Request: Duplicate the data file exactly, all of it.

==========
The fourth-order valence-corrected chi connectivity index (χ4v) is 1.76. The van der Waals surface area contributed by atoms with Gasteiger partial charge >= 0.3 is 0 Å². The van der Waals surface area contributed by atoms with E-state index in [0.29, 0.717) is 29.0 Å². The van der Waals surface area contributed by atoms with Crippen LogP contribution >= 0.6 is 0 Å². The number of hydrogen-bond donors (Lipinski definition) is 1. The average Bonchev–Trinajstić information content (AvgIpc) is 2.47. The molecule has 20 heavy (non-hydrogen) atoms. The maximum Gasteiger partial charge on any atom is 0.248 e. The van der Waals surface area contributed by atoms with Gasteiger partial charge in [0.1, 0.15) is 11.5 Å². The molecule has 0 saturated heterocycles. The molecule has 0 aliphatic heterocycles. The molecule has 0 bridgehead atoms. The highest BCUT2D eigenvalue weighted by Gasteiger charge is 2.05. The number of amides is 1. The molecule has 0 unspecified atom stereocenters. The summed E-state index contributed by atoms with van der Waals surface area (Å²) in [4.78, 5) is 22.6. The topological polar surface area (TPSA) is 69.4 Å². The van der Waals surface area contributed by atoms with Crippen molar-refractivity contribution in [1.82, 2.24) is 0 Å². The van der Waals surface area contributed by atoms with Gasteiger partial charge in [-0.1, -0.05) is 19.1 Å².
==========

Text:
The fourth-order valence-corrected chi connectivity index (χ4v) is 1.76. The van der Waals surface area contributed by atoms with Gasteiger partial charge >= 0.3 is 0 Å². The van der Waals surface area contributed by atoms with E-state index in [0.29, 0.717) is 29.0 Å². The van der Waals surface area contributed by atoms with Crippen LogP contribution >= 0.6 is 0 Å². The number of hydrogen-bond donors (Lipinski definition) is 1. The average Bonchev–Trinajstić information content (AvgIpc) is 2.47. The molecule has 20 heavy (non-hydrogen) atoms. The maximum Gasteiger partial charge on any atom is 0.248 e. The van der Waals surface area contributed by atoms with Gasteiger partial charge in [0.1, 0.15) is 11.5 Å². The molecule has 0 saturated heterocycles. The molecule has 0 aliphatic heterocycles. The molecule has 0 bridgehead atoms. The highest BCUT2D eigenvalue weighted by Gasteiger charge is 2.05. The number of amides is 1. The molecule has 0 unspecified atom stereocenters. The summed E-state index contributed by atoms with van der Waals surface area (Å²) in [4.78, 5) is 22.6. The topological polar surface area (TPSA) is 69.4 Å². The van der Waals surface area contributed by atoms with Crippen molar-refractivity contribution in [1.82, 2.24) is 0 Å². The van der Waals surface area contributed by atoms with Gasteiger partial charge in [-0.1, -0.05) is 19.1 Å².